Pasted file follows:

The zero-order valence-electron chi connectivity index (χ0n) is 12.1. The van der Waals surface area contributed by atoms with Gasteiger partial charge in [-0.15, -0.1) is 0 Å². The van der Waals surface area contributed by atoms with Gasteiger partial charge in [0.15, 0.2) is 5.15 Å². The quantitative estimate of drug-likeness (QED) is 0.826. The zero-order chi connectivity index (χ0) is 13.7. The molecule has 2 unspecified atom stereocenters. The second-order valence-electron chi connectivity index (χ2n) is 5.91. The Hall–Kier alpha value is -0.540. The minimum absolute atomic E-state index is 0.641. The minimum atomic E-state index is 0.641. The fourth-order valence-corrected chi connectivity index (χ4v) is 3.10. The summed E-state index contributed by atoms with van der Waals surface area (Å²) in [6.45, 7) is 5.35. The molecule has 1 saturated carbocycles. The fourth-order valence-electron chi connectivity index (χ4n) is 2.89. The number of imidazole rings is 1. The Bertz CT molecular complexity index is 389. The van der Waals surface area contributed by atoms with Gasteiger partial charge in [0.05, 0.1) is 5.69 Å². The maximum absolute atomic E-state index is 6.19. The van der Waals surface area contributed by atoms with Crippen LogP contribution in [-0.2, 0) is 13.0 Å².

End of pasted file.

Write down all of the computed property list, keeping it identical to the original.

The zero-order valence-electron chi connectivity index (χ0n) is 12.1. The van der Waals surface area contributed by atoms with Gasteiger partial charge in [-0.15, -0.1) is 0 Å². The van der Waals surface area contributed by atoms with Gasteiger partial charge in [0.15, 0.2) is 5.15 Å². The quantitative estimate of drug-likeness (QED) is 0.826. The zero-order chi connectivity index (χ0) is 13.7. The molecule has 2 unspecified atom stereocenters. The second-order valence-electron chi connectivity index (χ2n) is 5.91. The Hall–Kier alpha value is -0.540. The minimum absolute atomic E-state index is 0.641. The minimum atomic E-state index is 0.641. The fourth-order valence-corrected chi connectivity index (χ4v) is 3.10. The summed E-state index contributed by atoms with van der Waals surface area (Å²) in [6.45, 7) is 5.35. The molecule has 1 saturated carbocycles. The fourth-order valence-electron chi connectivity index (χ4n) is 2.89. The number of imidazole rings is 1. The Bertz CT molecular complexity index is 389. The van der Waals surface area contributed by atoms with Gasteiger partial charge in [0.05, 0.1) is 5.69 Å². The maximum absolute atomic E-state index is 6.19. The van der Waals surface area contributed by atoms with Crippen LogP contribution in [-0.2, 0) is 13.0 Å².